Search Results: Greek Sculpture

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Ara Pacis Augustae
Articleby Mark Cartwright

Ara Pacis Augustae

The Ara Pacis Augustae or Altar of the Augustan Peace in Rome was built to celebrate the return of Augustus in 13 BCE from his campaigns in Spain and Gaul. The marble structure, which once stood on the Campus Martius, is a masterpiece of...
Eros
Definitionby Mark Cartwright

Eros

Eros was the Greek god of love, or more precisely, passionate and physical desire. Without warning he selects his targets and forcefully strikes at their hearts, bringing confusion and irrepressible feelings or, in the words of Hesiod, he...
Gaul Killing Himself and His Wife
Imageby Mina Bulic

Gaul Killing Himself and His Wife

Ludovisi Gaul; A Roman copy of 3rd century BCE Greek bronze original; 2nd century CE; Palazzo Altemps in Rome, Italy
Carthaginian Art
Definitionby Mark Cartwright

Carthaginian Art

The art of the Carthaginians was an eclectic mix of influences and styles, which included Egyptian motifs, Greek fashion, Phoenician gods, and Etruscan patterns. Precious metals, ivory, glass, terracotta, and stone were transformed into highly...
Same-Sex Love & Courtship in the Ancient Mediterranean
Image Galleryby Arienne King

Same-Sex Love & Courtship in the Ancient Mediterranean

This gallery explores the expression of same-sex love in the ancient Mediterranean through art. The Mediterranean was home to many cultures and societies, each with differing views on gender, sex, and relationships. Art was used to celebrate...
Donatello
Definitionby Mark Cartwright

Donatello

Donatello (c. 1386-1466 CE), full name Donato di Niccolo di Betto Bardi, was an Italian Renaissance artist best known for his sculptures such as the striking bronze figure of David now in the Bargello museum of his native Florence. Donatello...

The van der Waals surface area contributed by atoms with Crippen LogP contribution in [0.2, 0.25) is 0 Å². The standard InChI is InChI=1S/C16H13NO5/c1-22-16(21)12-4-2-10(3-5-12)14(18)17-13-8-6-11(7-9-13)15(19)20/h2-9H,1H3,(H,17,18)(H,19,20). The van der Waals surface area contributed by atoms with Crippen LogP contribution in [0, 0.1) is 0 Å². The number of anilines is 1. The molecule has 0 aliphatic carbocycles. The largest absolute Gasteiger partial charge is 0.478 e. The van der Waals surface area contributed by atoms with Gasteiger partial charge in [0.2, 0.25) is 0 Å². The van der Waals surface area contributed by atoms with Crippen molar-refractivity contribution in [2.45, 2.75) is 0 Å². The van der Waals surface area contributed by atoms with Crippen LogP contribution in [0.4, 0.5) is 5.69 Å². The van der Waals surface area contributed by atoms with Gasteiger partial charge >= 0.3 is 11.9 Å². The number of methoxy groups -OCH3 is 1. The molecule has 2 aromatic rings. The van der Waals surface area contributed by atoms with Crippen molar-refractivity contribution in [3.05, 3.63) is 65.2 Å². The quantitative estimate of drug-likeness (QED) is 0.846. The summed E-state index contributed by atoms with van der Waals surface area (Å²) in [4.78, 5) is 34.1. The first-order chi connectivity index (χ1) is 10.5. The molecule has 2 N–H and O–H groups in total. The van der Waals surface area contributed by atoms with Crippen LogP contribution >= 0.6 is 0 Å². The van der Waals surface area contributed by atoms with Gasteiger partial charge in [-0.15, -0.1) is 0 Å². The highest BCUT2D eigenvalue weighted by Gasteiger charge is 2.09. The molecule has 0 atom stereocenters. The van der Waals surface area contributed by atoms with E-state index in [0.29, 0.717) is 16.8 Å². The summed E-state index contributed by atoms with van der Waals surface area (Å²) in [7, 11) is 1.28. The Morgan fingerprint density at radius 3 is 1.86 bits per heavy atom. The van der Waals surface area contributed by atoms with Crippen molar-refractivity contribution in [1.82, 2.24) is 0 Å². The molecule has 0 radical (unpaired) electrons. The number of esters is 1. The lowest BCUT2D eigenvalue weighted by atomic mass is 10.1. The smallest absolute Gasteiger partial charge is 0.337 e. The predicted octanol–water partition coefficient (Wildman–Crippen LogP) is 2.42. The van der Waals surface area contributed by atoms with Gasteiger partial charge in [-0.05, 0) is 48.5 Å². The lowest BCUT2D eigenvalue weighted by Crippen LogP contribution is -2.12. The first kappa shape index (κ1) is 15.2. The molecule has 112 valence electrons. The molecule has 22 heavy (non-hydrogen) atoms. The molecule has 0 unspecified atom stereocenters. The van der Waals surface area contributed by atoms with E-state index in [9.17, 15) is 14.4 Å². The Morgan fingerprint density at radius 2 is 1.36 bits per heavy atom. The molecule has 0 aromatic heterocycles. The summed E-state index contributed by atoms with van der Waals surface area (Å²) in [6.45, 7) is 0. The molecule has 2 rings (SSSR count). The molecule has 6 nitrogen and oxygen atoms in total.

Ares
Definitionby Mark Cartwright

Ares

Ares was the Greek god of war and perhaps the most unpopular of all the Olympian gods because of his quick temper, aggressiveness, and unquenchable thirst for conflict. He famously seduced Aphrodite, unsuccessfully fought with Hercules, and...
Battle of Thermopylae
Definitionby Mark Cartwright

Battle of Thermopylae

Thermopylae is a mountain pass near the sea in northern Greece which was the site of several battles in antiquity, the most famous being that between Persians and Greeks in August 480 BCE. Despite being greatly inferior in numbers, the Greeks...
Aztec Art
Definitionby Mark Cartwright

Aztec Art

The Aztec culture, centred at the capital of Tenochtitlan, dominated most of Mesoamerica in the 15th-16th centuries. With military conquest and trade expansion, the art of the Aztecs also spread, helping the Aztec civilization achieve a cultural...
Nike of Paionios
Imageby Mark Cartwright

Nike of Paionios

Marble statue of Nike, Olympia. Dedicated to Zeus by the Messenians and Naupaktians after their victory over Sparta in 424 BCE. Sculpted by Paionios of Mende. (Olympia Archeaological Museum, Greece).
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